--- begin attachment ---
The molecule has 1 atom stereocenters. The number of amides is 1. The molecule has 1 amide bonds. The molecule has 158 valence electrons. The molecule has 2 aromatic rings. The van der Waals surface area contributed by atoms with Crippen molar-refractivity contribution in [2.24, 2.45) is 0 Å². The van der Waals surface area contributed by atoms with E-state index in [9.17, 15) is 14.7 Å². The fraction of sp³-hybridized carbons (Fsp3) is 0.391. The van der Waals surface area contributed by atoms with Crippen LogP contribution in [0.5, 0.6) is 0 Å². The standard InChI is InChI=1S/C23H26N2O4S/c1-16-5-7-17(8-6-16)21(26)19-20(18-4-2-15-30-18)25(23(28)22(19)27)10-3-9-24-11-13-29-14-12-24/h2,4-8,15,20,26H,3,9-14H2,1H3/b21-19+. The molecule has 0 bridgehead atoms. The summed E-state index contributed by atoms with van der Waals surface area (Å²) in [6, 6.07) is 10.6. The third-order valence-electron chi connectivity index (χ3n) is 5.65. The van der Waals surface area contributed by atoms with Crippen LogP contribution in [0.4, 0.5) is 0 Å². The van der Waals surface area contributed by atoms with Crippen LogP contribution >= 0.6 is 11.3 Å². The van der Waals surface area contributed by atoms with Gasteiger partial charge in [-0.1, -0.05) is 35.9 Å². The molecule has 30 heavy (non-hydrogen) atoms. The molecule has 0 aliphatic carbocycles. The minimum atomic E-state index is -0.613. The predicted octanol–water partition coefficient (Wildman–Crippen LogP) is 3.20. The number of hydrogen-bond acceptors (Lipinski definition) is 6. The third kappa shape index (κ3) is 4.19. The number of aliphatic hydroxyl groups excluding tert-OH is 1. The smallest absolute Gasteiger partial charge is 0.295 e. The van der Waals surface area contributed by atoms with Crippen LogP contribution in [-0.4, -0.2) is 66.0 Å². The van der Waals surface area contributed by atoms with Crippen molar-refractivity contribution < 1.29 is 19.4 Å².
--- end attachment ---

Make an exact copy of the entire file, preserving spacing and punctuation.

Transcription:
The molecule has 1 atom stereocenters. The number of amides is 1. The molecule has 1 amide bonds. The molecule has 158 valence electrons. The molecule has 2 aromatic rings. The van der Waals surface area contributed by atoms with Crippen molar-refractivity contribution in [2.24, 2.45) is 0 Å². The van der Waals surface area contributed by atoms with E-state index in [9.17, 15) is 14.7 Å². The fraction of sp³-hybridized carbons (Fsp3) is 0.391. The van der Waals surface area contributed by atoms with Crippen LogP contribution in [0.5, 0.6) is 0 Å². The standard InChI is InChI=1S/C23H26N2O4S/c1-16-5-7-17(8-6-16)21(26)19-20(18-4-2-15-30-18)25(23(28)22(19)27)10-3-9-24-11-13-29-14-12-24/h2,4-8,15,20,26H,3,9-14H2,1H3/b21-19+. The molecule has 0 bridgehead atoms. The summed E-state index contributed by atoms with van der Waals surface area (Å²) in [6, 6.07) is 10.6. The third-order valence-electron chi connectivity index (χ3n) is 5.65. The van der Waals surface area contributed by atoms with Crippen LogP contribution in [0.4, 0.5) is 0 Å². The van der Waals surface area contributed by atoms with Crippen LogP contribution >= 0.6 is 11.3 Å². The van der Waals surface area contributed by atoms with Gasteiger partial charge in [-0.1, -0.05) is 35.9 Å². The molecule has 30 heavy (non-hydrogen) atoms. The molecule has 0 aliphatic carbocycles. The minimum atomic E-state index is -0.613. The predicted octanol–water partition coefficient (Wildman–Crippen LogP) is 3.20. The number of hydrogen-bond acceptors (Lipinski definition) is 6. The third kappa shape index (κ3) is 4.19. The number of aliphatic hydroxyl groups excluding tert-OH is 1. The smallest absolute Gasteiger partial charge is 0.295 e. The van der Waals surface area contributed by atoms with Crippen LogP contribution in [-0.4, -0.2) is 66.0 Å². The van der Waals surface area contributed by atoms with Crippen molar-refractivity contribution < 1.29 is 19.4 Å².